- The Ottoman Empire also took advantage of the situation to regain some lost territories from the previous war
- Bulgaria asked for armistice when Romanian forces approached the capital Sofia
- Two peace treaties were made
- In the Treaty of Bucharest Bulgaria had to cede parts of its First Balkan War gains to Serbia, Greece and Romania
- In the Treaty of Constantinople Bulgaria had to cede Edirne to the Ottomans

Balkans after Second Balkan War

4. Human Rights in Bulgaria 

The human rights situation in Bulgaria is not the best. Here is a list of things mentioned in the Human Rights Report of Bulgaria.

- Bulgaria is the most corrupt country in Europe (Corruptions Perceptions Index, 2016)
- Intolerance and marginalization towards Romani minority peoples
- Discrimination against other ethnic groups and LGBTI people
- Elections fraud
- Human trafficking
- Online anti-semitism
- Religious discrimination and harassment
- Problems with refugee integration, processes and policies
- Violence against children
- Violence and discrimination against women

Protest in Bulgaria

5. Unesco World Heritage Sites in Bulgaria 

There are nine historical and natural objects in Bulgaria, that have been included in the list of Unesco World Heritage Sites.

Cultural sites (7)

Boyana Church
Madara Rider
Rock-Hewn Churches of Ivanovo
Thracian Tomb of Kazanlak
Ancient City of Nesebar
Rila Monastery
Thracian Tomb of Sveshtari

Natural sites (2)

Pirin national park

500BC Persians conquered most of present-day Bulgaria
480BC Many Thracian tribes were united in the Odrysian kingdom by king Teres
46 Romans conquered the Odrysian kingdom
395 Roman Empire is divided into two and Bulgaria came under Byzantine rule
500s South Slavs started gradually settling in the region
600s Bulgars, Turkic nomadic tribe from Middle Asia, arrived to the region
681 First Bulgarian Empire was established after a battle against the Byzantium
864 Paganism was abolished under Boris I
971 Seizure of the capital Preslav by the Byzantine army
1018 Byzantium ended the First Bulgarian Empire 
1185 Second Bulgarian Empire was established after a major uprising organized by Asen dynasty nobles Ivan Asen I and Peter IV
1257 The Asen dynasty ended and the country's military and economic might declined, facing internal conflicts and constant Byzantine, Hungarian and Mongol attacks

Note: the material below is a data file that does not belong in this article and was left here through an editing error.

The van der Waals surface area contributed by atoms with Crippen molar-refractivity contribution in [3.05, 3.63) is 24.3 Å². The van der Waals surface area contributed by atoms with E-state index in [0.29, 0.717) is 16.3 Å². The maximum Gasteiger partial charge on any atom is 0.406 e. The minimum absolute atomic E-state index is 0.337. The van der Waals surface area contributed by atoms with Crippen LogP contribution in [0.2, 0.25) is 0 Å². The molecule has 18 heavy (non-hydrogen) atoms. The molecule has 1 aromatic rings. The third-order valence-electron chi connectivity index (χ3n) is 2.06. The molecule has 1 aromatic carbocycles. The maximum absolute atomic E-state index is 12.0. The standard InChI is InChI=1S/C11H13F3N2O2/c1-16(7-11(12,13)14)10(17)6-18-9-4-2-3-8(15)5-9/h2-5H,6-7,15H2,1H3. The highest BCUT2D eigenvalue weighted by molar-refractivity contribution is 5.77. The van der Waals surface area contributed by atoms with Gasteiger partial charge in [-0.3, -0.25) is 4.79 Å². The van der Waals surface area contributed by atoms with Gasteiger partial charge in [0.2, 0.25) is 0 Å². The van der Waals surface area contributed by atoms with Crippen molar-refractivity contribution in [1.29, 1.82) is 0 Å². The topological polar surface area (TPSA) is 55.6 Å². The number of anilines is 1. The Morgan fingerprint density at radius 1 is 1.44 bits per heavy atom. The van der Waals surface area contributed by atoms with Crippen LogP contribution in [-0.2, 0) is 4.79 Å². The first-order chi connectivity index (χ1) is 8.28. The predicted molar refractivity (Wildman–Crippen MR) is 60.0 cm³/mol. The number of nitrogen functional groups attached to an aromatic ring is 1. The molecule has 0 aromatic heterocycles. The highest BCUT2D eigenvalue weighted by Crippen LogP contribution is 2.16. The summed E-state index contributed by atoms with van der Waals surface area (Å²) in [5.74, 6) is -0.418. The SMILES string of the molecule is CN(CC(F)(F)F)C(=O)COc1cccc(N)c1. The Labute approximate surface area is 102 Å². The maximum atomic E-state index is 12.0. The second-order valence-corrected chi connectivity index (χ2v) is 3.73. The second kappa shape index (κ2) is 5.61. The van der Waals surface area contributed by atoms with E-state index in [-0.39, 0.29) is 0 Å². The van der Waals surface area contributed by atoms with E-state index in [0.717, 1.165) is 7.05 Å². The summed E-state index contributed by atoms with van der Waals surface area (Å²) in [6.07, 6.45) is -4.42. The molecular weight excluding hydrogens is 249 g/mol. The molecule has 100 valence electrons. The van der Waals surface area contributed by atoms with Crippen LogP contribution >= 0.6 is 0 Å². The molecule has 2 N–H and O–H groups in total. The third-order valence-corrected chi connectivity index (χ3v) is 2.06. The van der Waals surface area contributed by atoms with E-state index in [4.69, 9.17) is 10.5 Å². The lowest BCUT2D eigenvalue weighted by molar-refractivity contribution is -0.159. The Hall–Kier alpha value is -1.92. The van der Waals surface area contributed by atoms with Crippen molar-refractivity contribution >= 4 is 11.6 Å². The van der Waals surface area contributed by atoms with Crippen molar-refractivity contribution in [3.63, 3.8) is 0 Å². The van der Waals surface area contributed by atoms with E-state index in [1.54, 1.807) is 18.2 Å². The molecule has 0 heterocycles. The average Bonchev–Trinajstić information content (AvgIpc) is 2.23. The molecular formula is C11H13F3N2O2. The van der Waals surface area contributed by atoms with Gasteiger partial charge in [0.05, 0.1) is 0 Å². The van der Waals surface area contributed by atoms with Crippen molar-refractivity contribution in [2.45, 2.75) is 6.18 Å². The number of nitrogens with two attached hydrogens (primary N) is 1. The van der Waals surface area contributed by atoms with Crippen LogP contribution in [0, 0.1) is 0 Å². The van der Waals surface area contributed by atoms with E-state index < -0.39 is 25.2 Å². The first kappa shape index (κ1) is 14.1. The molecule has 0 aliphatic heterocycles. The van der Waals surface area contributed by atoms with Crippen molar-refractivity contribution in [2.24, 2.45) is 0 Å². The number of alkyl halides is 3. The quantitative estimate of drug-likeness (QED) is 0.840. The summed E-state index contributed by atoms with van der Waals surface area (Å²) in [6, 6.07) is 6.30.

1396 Ottoman Empire conquered all Bulgarian lands south of Danube
1598 and 1686 Tarnovo uprisings against the Ottoman Empire
1688 Chiprovtsi Uprising
1689 Karposh's Rebellion
1876 April Uprising in which 30,000 Bulgarians were killed as Ottoman authorities put down the rebellion
1878 The autonomous principality of Bulgaria was established after the Turko-Russian War
1885 The Bulgarian principality won a war against Serbia and incorporated the semi-autonomous Ottoman territory of Eastern Rumelia
1908 Bulgaria declared itself an independent state
1912 Bulgaria joined Serbia, Greece and Montenegro in the war against Turkey, which they won in the First Balkan War
1913 Bulgaria lost the Second Balkan War against its former allies
1914-1918 Bulgaria joined the losing side Central Powers in World War I
1918-1943 Royal authoritarian dictatorship of Tsar Boris III
1923 Prime minister Alexander Stamboliyski was murdered in a military coup
1934 Military coup after which King Boris III was given rights of an absolute ruler
1941 Bulgaria entered World War II as a member of the Axis but declined to participate in Operation Barbarossa and saved its Jewish population from deportation to concentration camps
1943 Boris III died
1944 Soviet Red Army occupied Bulgaria and the communist-dominated Fatherland Front took the power in Bulgaria and joined the Allied side for the rest of the war
1946 The one-party people's republic was established in Bulgaria
1984 An assimiliation campaign was launched in order to erase the identity of the ethnic Turks, which included closing mosques and forcing ethnic Turks to adopt Slavic names
1989 The communist rule in Bulgaria ended
1990 First free elections were won by the Bulgarian Socialist Party (the freshly renamed Communist Party)
2001 Economic, political and geopolitical conditions started improving greatly
2001 Former King Simeon II won the parliament elections and became the Prime Minister
2004 Bulgaria joined Nato
2007 Bulgaria joined European Union